Monday, April 26, 2010

Hybridization of New Varieties of Lilies

Dutch hybridizers are gilding the lily, upgrading the cut flower favorite that also brings such long-lasting beauty to gardens. New varieties with deeper tints, stronger stems and softer fragrances are entering the market.

Breeders like lilies hybrids can be crossed and their progeny sold more quickly than other bulb flowers, like tulips, that may require a decade or better to develop. Gardeners like lilies because the bulbs are so easy to grow. They bloom for a long time.

As perennials, they're troupers, providing years and years of pleasure. They're colorful and often exquisitely fragrant. They have height (and) excel at blooming above other perennials. Shorter varieties are well suited to containers or patio pots.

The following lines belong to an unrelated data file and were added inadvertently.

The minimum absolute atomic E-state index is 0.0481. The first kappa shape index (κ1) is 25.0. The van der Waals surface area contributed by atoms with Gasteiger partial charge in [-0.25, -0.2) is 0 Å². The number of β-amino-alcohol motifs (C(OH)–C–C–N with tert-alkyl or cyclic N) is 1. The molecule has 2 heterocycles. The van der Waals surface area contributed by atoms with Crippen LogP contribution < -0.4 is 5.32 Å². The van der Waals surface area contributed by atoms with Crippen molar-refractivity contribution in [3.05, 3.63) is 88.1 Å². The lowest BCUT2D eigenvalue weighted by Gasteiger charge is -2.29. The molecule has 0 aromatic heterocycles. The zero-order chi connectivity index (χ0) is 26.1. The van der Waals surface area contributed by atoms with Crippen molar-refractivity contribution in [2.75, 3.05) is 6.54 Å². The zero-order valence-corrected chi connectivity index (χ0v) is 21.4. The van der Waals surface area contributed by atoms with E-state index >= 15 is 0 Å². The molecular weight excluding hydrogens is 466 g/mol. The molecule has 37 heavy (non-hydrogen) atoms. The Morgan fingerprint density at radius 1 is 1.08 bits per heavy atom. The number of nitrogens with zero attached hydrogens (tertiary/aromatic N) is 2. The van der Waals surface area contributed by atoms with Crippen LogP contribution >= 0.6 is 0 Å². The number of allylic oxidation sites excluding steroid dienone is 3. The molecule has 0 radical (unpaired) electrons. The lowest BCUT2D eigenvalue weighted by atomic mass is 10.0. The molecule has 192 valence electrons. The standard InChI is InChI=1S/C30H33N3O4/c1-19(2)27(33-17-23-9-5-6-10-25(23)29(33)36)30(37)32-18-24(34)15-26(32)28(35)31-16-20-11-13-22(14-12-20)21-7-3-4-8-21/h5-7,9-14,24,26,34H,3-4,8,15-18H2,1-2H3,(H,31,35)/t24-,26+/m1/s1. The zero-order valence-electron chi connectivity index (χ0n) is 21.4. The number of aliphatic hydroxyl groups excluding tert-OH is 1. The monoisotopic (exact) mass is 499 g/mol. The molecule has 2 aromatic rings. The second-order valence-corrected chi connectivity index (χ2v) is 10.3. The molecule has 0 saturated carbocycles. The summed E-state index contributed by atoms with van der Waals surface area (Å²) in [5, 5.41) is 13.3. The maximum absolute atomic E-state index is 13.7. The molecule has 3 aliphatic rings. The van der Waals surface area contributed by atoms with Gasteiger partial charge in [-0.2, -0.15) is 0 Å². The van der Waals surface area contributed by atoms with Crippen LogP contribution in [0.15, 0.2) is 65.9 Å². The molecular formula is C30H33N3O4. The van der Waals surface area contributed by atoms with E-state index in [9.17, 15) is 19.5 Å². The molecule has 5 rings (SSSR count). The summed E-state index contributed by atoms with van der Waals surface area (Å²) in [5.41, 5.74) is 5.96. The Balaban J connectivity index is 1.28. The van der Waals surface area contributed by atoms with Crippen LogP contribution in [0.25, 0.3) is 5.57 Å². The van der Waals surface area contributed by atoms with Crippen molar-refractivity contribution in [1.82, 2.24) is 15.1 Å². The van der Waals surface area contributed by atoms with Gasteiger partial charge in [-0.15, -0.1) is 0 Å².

In earl days lilies came only in four types: Asiatic, Oriental, Longiflorum and Trumpet. Dutch breeders have been actively crossing those types, producing an average 60 to 70 new varieties each year. Most are developed to boost quality and make shipping easier for the cut flower industry.

Names of the new types point to their parentage. "LO" hybrids, for example, are derived from Longiflorum-Oriental varieties and carry traits of both notably large blooms and heavy fragrance. That also goes for the "OA" or Oriental-Asiatics, with their bright colors, shiny foliage and softer scent.